The Akali Dal – BJP alliance has retained power in the recent elections to the Punjab assembly, winning 68 out of the 117 seats, while the Congress party managed to win 46 seats. While bourgeois “experts” claim that the Punjabi people have exercised their “democratic right” to retain the Akali Dal – BJP alliance in power, it was clear right from the beginning that neither grouping had any worthwhile vision to offer for the future of Punjab and its industrious people. What then is the way forward for the valiant people of Punjab? To understand this, it would be useful to take a look at the economy and present day political condition of the province.
The economy of Punjab is essentially agrarian, with hardly any industrial development in recent times. In the decades of the sixties and seventies, the Indian big bourgeoisie decided to turn Punjab into the wheat and rice granary of India. Punjab was an important centre for the so- called “green revolution”, which aimed to create buffer stocks of wheat and rice and to expand the capitalist markets. The wheat and rice produced was procured by state agencies at guaranteed prices. A handful capitalist farmers and former landlords grew rich as a result with the vast majority of peasants remaining impoverished. It was in the interests of the bourgeoisie then to give an impetus to capitalist growth in agriculture by providing subsidised seeds, irrigation etc as well as to procure the produce at guaranteed prices. This expanded the home market for consumer and industrial goods, and fetched huge profits for the big capitalists.
In the wake of the bourgeois “reforms” of the nineties and later, the big bourgeoisie has been slowly dismantling the public distribution system. The peasants have been left to fend for themselves in the face of rising input costs and non-remunerative procurement prices. This has led to massive bankruptcy of farmers. Capitalist agriculture and commercial farming for an increasingly globalised market requires extensive use of chemical fertiliser, pesticides and assured water supply. Farmers have been driven increasingly into debt to pay for the rising costs of agricultural production, while the prices paid for their produce have been highly uncertain and inadequate due to control of wholesale and international trade by big monopolies. The groundwater table has dropped sharply on account of rampant spread of private tube wells, in the absence of adequate public irrigation. The extent of the bankruptcy of farmers in Punjab can be gauged by the estimates of farmer suicides between 1998 and 2008, by farmers’ organisations – ranging from an enormous figure of 20,000 to 40,000.
While Punjab is in the throes of an economic crisis, the state’s social indicators are equally abysmal. With a sex ratio of 846 females per 1000 males, Punjab remains at the bottom of the list in terms of the social condition of women. The state has among the highest rate of female foeticide in the country.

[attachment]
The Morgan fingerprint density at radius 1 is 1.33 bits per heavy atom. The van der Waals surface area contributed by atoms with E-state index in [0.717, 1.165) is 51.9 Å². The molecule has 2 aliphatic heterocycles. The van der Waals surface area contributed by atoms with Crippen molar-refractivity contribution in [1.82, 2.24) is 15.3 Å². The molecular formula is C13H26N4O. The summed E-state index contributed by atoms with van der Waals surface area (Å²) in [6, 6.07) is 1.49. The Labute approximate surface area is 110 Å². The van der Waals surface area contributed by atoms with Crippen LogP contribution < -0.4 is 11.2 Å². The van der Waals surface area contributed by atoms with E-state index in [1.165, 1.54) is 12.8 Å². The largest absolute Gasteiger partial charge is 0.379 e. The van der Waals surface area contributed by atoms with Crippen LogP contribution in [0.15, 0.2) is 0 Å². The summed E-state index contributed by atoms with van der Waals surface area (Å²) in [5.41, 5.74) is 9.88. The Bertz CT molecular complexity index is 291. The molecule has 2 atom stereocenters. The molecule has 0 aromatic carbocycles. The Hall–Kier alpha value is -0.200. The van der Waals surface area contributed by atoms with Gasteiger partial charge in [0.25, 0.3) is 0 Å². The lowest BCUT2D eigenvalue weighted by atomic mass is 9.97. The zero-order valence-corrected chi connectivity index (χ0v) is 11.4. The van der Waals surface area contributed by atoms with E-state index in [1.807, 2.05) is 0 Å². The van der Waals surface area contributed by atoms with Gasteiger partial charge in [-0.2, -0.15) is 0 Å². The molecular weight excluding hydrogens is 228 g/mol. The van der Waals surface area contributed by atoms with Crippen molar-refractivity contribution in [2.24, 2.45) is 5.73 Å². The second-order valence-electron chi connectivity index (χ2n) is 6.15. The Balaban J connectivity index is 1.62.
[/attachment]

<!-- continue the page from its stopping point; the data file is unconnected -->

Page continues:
Unemployment, especially among the educated youth in Punjab, is extremely high. This extreme unemployment is accompanied by widespread drug addiction among the youth.
Over the past few decades, two main political groupings have dominated the political sphere in Punjab – one led by the Akali Dal which has BJP as a junior partner in the state and the other led by the Indian National Congress. The severe socio-economic crisis that the people of Punjab are facing today can be directly attributed to the policies pursued by these two groupings. Yet, these parties brazenly claim that they stand for the interests of the people.
The Akali Dal claims to represent the people of Punjab, particularly the peasantry. The Akali Dal – BJP combine came to the 2012 assembly elections falsely claiming that they have delivered on the promises made in the last election. Its manifesto of Jan 23rd 2012 promised plots to landless poor families, creation of one million jobs within 5 years, jobless allowance of Rs 1,000 per month to unemployed youth, provident fund for small farmers similar to that for government employees, and a host of other sops. The fact is that the Akali Dal or any other Party for that matter cannot resolve all the problems faced by the people simply by making grand promises. The prevailing capitalist agriculture and trade has brought the peasantry to ruin. The economy of the state has to be reoriented if the people’s interest has to be served.
Having won the elections, the aim of the Akali Dal-BJP alliance is far from this. It has come to power once again to fool the people that it works in their interests, while actually serving the bourgeoisie of the state and the country and ensuring maximum profits for them at the cost of the life and livelihood of the people.
The present political and electoral process completely marginalises the people. The only right they have in the present process is to elect this or that bourgeois party or alliance to rule over them on behalf of the bourgeoisie. In order to change the present situation, workers and peasants must seize political power from the bourgeoisie. It is only workers’ and peasants’ rule that can solve the myriad problems faced by the people of Punjab in any lasting way. Communists in Punjab as elsewhere must work to make the people conscious and organize them to replace this bourgeois democracy with proletarian democracy. They must put forward the program of the Navnirman of India, whose aim is to establish the rule of workers and peasants, reorient the economy in the interests of the vast majority of people, put an end to all exploitation and reconstitute India as a voluntary union of nations and peoples. Only in this way can the workers and peasants of Punjab – like the workers and peasants of all other regions of India - determine their own destiny as a proud people.